- Schema Therapy34 (Young et al.) — helps patients "change their entrenched, self-defeating life patterns - or schemas - using cognitive, behavioral, and emotion-focused techniques," including "limited reparenting"
The moderate use of medications can also be beneficial.35
Family members also benefit from Dialectical Behavioral Therapy as they learn to improve their interactions with, and ways to help, a relative who has BPD.36
Role of Coaching
- McLean Hospital, a psychiatric hospital affiliated with Harvard Medical School, launched the Coaching and Positive Psychology Initiative in August 2008 to educate "professionals and the public (about) the academic foundations of coaching psychology and the practical applications of positive psychology."37
- Research has found that "positive psychology coaching boosts the effects of traditional (therapy) treatment methods."38
- A leader at McLean Hospital predicts positive psychology will become as popular and well regarded as Cognitive Behavioral Therapy has over the past several years.39
Need for information about BPD
1Gunderson, J. (2008) "Borderline Personality Disorder: An Overview." Borderline Personality Disorder: Meeting the Challenges to Successful Treatment. Hoffman, P.D., Steiner-Grossman, P. The Haworth Press, pp. 5-12. Also in: Social Work in Mental Health. Vol. 6, No. 1/2, pp. 5-12.
2Hersh, R. (2008) "Confronting Myths and Stereotypes about Borderline Personality Disorder." Borderline Personality Disorder: Meeting the Challenges to Successful Treatment. Hoffman, P.D., Steiner-Grossman, P. The Haworth Press, pp. 13-32. Also in: Social Work in Mental Health. Vol. 6, No. 1/2, pp. 13-32.
3Breiling, J.P. (2008) "Foreward." Borderline Personality Disorder: Meeting the Challenges to Successful Treatment. Hoffman, P.D., Steiner-Grossman, P. The Haworth Press, pp. xxv-xxvi. Also in: Social Work in Mental Health. Vol. 6, No. 1/2, pp. xxv-xxvi.
4Grant, B.F. et al. "Prevalence, Correlates, Disability, and Comorbidity of DSM-IV Borderline Personality Disorder: Result from the Wave 2 National Epidemiological Survey on Alcohol and Related Conditions." J Clin Psychiatry. March 11, 2008.
6"More than 4 Percent of US Adults Have Some Form of Bipolar Disorder, Survey Estimates." Medical News Today (MedicalNewsToday.com). May 11, 2007.
7"The Numbers Count: Mental Disorders in America." National Institutes of Mental Health Web site:
8Grant. Op. cit.
9"Statistics." National Institutes of Mental Health Web site:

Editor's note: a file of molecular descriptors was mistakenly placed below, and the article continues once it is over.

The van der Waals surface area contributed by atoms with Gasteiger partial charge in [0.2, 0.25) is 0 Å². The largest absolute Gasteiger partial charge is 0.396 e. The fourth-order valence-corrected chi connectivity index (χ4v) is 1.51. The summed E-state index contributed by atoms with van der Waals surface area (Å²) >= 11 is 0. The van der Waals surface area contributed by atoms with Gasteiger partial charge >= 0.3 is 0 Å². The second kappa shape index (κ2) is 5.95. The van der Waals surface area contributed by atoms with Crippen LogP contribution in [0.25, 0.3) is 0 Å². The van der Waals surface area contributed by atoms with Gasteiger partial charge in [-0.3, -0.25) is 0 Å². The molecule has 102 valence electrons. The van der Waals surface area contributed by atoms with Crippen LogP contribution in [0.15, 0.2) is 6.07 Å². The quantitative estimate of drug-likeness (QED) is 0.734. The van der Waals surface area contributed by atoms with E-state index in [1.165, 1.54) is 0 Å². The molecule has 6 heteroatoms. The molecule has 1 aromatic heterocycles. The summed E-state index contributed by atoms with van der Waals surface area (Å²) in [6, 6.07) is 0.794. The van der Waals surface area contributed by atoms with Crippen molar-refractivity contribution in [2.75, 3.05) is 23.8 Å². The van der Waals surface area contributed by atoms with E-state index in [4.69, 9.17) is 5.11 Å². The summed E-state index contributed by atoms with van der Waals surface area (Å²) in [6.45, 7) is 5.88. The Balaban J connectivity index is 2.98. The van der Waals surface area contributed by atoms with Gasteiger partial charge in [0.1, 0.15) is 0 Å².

http://www.nimh.nih.gov/health/statistics/index.shtml. December 15, 2008.
10Tanner, L. Study: One in Five Young Adults Has Personality Disorder. Houston Chronicle. Dec. 2, 2008.
11Gunderson. Op. cit.
12Evans, J. "Expert Cites Genetics as Key Component in BPD" (Report on John G. Gunderson, MD's American Psychiatric Association's Institute on Psychiatric Services). Clinical Psychiatry News. March 2005.
14Breiling. Op. cit.
16Gunderson. Op. cit.
17Evans. Op. cit.
18Gunderson. Op. cit.
19Diagnostic and Statistical Manual of Mental Disorders (DSM IV-TR-text revision). American Psychological Association. 2000.
20Grant. Op. cit.
21Grant. Op. cit.
22NEA-BPD Flyer. May 2008.
26Gunderson. Op. cit.
27John F. Clarkin, Ph.D., Kenneth N. Levy, Ph.D., Mark F. Lenzenweger, Ph.D., and Otto F. Kernberg, M.D. Evaluating Three Treatments for Borderline Personality Disorder: A Multiwave Study Am J Psychiatry 164:922-928, June 2007
29Bateman, A.W., Fonagy, P. (2008). "Comorbid antisocial and borderline personality disorders: mentalization-based treatment." Journal of Clinical Psychology, Vol. 64, pp. 181-194
30Fonagy, P., Bateman, A.W. (2006). "Mechanisms of change in metalization-based treatment of BPD." Journal of Clinical Psychology, Vol. 62, pp. 411-430.
31Bateman, A.W., Fonagy, P. (2004). "Mentalization-based treatment of BPD." Journal of Personality Disorders, Vol. 18, pp. 36-51.
32An Interview with John Clarkin, Ph.D. on Transference-Focused Therapy For Borderline Personality Disorder
Posted by David Van Nuys, Ph.D. on Wed, Aug 1st 2007 (Text and podcast)
33 Silk, K.W. (2008) "Augmenting Psychotherapy for Borderline Personality Disorder: The STEPPS Program." American Journal of Psychiatry Vol. 165, pp.413-415.
34 Giesen-Bloo, J. et al. (2006) "Outpatient Psychotherapy for Borderline Personality Disorder: a randomized trial of Schema focused therapy versus Transference focused therapy." Archives of General Psychiatry, Vol. 63, No. 6, pp. 649-658.
35Breiling. Op. cit.
36Breiling. Op. cit.
Role of Coaching
38Goldberg, C. "Positive Psychology is Getting a Tryout at McLean." Boston Globe. Jan. 15, 2007.